Section by: Eduardo Romero

Arch Linux Development News

  • Daniel Isenmann has taken upon himself the duty of maintaining the wicd package. As a result, he brought three new packages to extra in order to prepare wicd for the 1.6.0 release.
  • For those of us who are anxiously awaiting the release of the upcoming stable version of KDE, numbered 4.3, Andrea Scarpino has announced that the [kde-unstable] repository has been re-enabled. Something like the example below is what you will need to add to the top of your repositories in /etc/pacman.conf:
  • [kde-unstable]
    Include = /etc/pacman.d/mirrorlist
  • Thomas Bächler has been hacking through mkinitcpio, fixing some bugs and instabilities. He reports on the changes.
  • Are you wondering what man-db is, why it runs a cron job daily, and why it produces a high system load when it does? Well, Thomas did as well.

Featured Interview - Andrea Scarpino

- Hi, Andrea, so good to have you for this interview. First, can you introduce yourself and tell us a bit on how you came to become an Arch Linux developer?

Hi all, I am student at University of Bari (Italy). In fact, these days I am a bit inactive because I have exams to do. I have been using Linux since September 2005 and Arch Linux since June 2007, I tried more distros in this time: Mandriva, SuSE, Ubuntu, Slackware, Gentoo. So I tried Arch Linux and I find my peace of the senses. I became a Trusted User in March '08 (I must say thanks to Giovanni for this) and 9 months later Pierre was looking for help in KDE packaging, so here I am now.

- I take it you work on KDE packaging for the x86 architecture, can you tell us about your experience doing this job and why you choose KDE as your desktop environment?

I will be honest, KDE was not my first choice. When I first become a Dev I was a minimal user: awesome, ncmpc and weechat was enough. Even now, sometimes I prefer to use awesome on my laptop. But if you try KDE you may find it fast, comfortable and functional. Especially the last release, KDE 4.3, which is in [kde-unstable]. The KDE team did good work and Pierre did an awesome job with splitting packages.

- You also help James with netcfg, can you tell us a bit about that, and possibly mention some other contributions to Arch Linux?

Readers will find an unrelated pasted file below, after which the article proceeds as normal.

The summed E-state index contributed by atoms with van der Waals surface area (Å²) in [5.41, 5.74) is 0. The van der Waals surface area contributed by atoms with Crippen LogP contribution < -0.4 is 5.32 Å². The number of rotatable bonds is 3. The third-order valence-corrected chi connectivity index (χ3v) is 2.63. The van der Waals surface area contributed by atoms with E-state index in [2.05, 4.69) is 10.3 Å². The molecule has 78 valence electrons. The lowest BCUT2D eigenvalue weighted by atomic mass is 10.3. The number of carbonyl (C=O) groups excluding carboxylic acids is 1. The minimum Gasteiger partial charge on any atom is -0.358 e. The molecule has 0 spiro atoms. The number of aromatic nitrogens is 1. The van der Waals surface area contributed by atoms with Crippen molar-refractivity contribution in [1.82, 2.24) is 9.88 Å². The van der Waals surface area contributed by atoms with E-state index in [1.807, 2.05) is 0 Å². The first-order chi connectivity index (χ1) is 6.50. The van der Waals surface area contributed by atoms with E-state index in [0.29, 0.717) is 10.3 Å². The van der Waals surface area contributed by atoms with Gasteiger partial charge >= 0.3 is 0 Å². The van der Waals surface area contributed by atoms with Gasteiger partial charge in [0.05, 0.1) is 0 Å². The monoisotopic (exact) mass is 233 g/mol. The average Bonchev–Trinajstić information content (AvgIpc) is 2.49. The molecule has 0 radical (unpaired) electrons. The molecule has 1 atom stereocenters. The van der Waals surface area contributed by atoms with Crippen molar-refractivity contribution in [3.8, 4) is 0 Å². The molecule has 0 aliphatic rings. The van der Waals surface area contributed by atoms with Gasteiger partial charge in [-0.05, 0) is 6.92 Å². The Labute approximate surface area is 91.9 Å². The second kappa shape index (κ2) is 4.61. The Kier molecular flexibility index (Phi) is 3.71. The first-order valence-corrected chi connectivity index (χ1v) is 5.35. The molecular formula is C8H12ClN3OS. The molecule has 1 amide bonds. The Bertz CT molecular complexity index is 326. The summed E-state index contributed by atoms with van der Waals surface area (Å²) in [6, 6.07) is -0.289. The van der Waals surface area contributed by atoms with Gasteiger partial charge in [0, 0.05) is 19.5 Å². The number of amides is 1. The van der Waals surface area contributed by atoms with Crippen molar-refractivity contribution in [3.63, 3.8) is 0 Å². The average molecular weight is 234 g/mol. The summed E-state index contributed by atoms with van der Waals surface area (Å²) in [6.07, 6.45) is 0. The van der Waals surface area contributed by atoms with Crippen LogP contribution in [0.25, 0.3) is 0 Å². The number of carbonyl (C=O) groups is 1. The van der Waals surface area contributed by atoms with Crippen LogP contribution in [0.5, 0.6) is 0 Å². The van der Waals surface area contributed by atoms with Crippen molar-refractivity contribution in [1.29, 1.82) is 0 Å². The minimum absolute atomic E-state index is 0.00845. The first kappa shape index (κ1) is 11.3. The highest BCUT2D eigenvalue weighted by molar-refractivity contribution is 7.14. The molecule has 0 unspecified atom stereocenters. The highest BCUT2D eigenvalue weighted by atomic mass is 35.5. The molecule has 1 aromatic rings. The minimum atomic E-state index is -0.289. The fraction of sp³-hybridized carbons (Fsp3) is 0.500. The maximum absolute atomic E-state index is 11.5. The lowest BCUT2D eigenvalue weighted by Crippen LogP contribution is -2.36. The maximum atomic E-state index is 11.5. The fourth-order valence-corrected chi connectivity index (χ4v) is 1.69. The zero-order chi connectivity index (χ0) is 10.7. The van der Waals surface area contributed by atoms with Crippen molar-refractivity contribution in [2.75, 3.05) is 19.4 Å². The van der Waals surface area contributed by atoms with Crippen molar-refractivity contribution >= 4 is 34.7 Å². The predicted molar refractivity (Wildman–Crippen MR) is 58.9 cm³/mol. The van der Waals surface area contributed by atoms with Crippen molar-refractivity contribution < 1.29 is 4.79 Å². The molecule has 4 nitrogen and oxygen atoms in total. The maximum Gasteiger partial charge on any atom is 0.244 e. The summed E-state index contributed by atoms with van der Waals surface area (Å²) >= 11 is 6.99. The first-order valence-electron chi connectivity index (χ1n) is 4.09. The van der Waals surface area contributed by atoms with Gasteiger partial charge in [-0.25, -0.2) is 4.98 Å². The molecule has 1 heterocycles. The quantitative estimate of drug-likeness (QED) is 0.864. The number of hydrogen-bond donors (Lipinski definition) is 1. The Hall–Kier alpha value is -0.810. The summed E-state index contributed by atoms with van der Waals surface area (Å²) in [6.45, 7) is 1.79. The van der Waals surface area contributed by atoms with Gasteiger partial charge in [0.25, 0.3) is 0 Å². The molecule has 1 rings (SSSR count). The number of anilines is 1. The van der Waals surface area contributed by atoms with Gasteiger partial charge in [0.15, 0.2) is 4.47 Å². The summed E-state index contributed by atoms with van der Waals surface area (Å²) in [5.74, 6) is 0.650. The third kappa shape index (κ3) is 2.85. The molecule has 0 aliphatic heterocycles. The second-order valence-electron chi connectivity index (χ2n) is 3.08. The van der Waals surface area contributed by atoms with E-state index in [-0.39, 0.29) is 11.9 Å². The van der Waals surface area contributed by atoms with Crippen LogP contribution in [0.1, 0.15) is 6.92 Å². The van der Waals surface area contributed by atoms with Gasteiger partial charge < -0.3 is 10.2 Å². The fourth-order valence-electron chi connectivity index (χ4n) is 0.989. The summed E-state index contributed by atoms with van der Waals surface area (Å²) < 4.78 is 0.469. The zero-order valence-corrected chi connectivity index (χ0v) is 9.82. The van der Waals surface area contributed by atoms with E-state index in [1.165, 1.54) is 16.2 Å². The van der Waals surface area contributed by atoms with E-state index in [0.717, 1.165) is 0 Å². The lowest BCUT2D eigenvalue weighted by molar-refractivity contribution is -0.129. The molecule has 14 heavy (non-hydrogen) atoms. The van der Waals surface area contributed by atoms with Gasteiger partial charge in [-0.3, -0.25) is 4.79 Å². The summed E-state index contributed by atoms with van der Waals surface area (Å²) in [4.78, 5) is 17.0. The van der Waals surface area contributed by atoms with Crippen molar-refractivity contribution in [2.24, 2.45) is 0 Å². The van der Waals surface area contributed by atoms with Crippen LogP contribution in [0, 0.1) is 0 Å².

I would like to give more help to James with netcfg, but unfortunately I can't at the moment. I have used netcfg ever since I started using Arch Linux and it is an awesome project. I sent some patches to AUR and I am currently working on two projects, PacBuilder and RepoMan, which some of you may know. I help on the BugTracker too.

- We would like to know if there is room for improvement in you area of work. If so, what are you planning to do?

First of all, I want to help Loui with AUR and if I have a little bit more free time I would like to contribute to pacman development.

- An interesting question comes to my mind. Is there any new technology, in general or for Linux, which you are looking forward to?

Hum...not really. I switched to ext4 only 6 days ago, but I like the development status of the Intel graphics driver and the recent improvements on the kernel.

- Andrea Scarpino, thanks for your time, as well as for your great work for Arch Linux. Is there anything else you want to tell the users?

Oh, I was waiting for the question about tacos!! KDE 4.3 rocks! Really, please try [kde-unstable] and report any problems. Have a good day and thanks to all. KISS.

Arch Linux Schwag Report

Section by: Eduardo Romero

Well, this is not normally my thing, but I will give the Arch Linux schwag report a shot. Thankfully, I have been updated by Dusty Phillips on the status of the stores run for Arch Linux funding.

Thanks to the community, the USB keys that we had left have been sold. This is in fact great news. They provide a great opportunity to spread the word about Arch Linux in a fashionable way.

Last month Dusty told us that the preorders for the Arch Linux branded laptop bags were not as good as expected. Still, the ones that were preordered have been ordered by Dusty and are ready to be shipped.

You can see the variety of Arch Linux laptop bags here. I have been checking them out and currently my favorite is this one. Still, there are a lot of great models to choose from, so go check them out!

I would also like to take the time to remind you that we have an awesome variety of merchandise at zazzle that is ever increasing and is doing quite well in sales. Also, remember the Arch Linux ring, pendant and ping, which are quite a fashionable way to show your support for Arch Linux. Thanks to all who have shown their continued support!

Community Highlights

Section by: Dan Griffiths

TU Corner

In Review

  • tntcoda announced the release of a Qt based Usenet client called Piven.
  • Allan released a nifty tool to help users find out just how much space an installed package really requires.
  • Xyne has suggested that there is something fishy about Arch Linux...

Center Stage

  • Despite his young age and the admittedly short period of time he has used Linux, one Archer has waded into the already crowded waters of language design. This might seem an unnecessary undertaking given the plethora of languages already available to the enterprising developer, but our intrepid Archer wasn't looking to change the current development standards. So why go through the hassle and headache of attempting to actually design and build a programming language? Because he could.

    After just a few short months with Linux, Peasantoid has already proven himself to be a competent Archer and skilled programmer. His current project, called punt, is a programming language written in pure C. While this fledgling language certainly isn't a danger to the big boys, punt's elegantly simple syntax is a welcome break from the clumsy design of the more mainstream languages. Built on the KISS philosophy (Keep It Simple, Stupid), punt is implimented through two components: an interpreter and a set of modules. This modular design keeps the codebase clean and concise as well as allowing users to streamline the system to their individual needs.